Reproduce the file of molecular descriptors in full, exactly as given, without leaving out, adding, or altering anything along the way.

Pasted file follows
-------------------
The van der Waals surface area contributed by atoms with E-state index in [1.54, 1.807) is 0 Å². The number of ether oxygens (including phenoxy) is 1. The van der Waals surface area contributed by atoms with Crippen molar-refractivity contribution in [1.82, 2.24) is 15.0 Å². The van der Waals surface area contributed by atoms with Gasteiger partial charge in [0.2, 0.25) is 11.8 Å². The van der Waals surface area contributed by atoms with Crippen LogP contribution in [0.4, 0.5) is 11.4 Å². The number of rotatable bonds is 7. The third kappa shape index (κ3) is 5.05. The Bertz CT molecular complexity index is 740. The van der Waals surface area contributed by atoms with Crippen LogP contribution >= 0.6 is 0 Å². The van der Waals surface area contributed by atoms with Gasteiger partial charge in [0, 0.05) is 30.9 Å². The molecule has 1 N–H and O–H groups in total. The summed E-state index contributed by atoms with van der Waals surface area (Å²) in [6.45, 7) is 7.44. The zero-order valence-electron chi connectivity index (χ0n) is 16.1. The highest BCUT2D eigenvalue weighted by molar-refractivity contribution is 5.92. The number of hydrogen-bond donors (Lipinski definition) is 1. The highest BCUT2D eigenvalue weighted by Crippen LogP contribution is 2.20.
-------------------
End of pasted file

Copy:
The van der Waals surface area contributed by atoms with E-state index in [1.54, 1.807) is 0 Å². The number of ether oxygens (including phenoxy) is 1. The van der Waals surface area contributed by atoms with Crippen molar-refractivity contribution in [1.82, 2.24) is 15.0 Å². The van der Waals surface area contributed by atoms with Gasteiger partial charge in [0.2, 0.25) is 11.8 Å². The van der Waals surface area contributed by atoms with Crippen LogP contribution in [0.4, 0.5) is 11.4 Å². The number of rotatable bonds is 7. The third kappa shape index (κ3) is 5.05. The Bertz CT molecular complexity index is 740. The van der Waals surface area contributed by atoms with Crippen LogP contribution >= 0.6 is 0 Å². The van der Waals surface area contributed by atoms with Gasteiger partial charge in [0, 0.05) is 30.9 Å². The molecule has 1 N–H and O–H groups in total. The summed E-state index contributed by atoms with van der Waals surface area (Å²) in [6.45, 7) is 7.44. The zero-order valence-electron chi connectivity index (χ0n) is 16.1. The highest BCUT2D eigenvalue weighted by molar-refractivity contribution is 5.92. The number of hydrogen-bond donors (Lipinski definition) is 1. The highest BCUT2D eigenvalue weighted by Crippen LogP contribution is 2.20.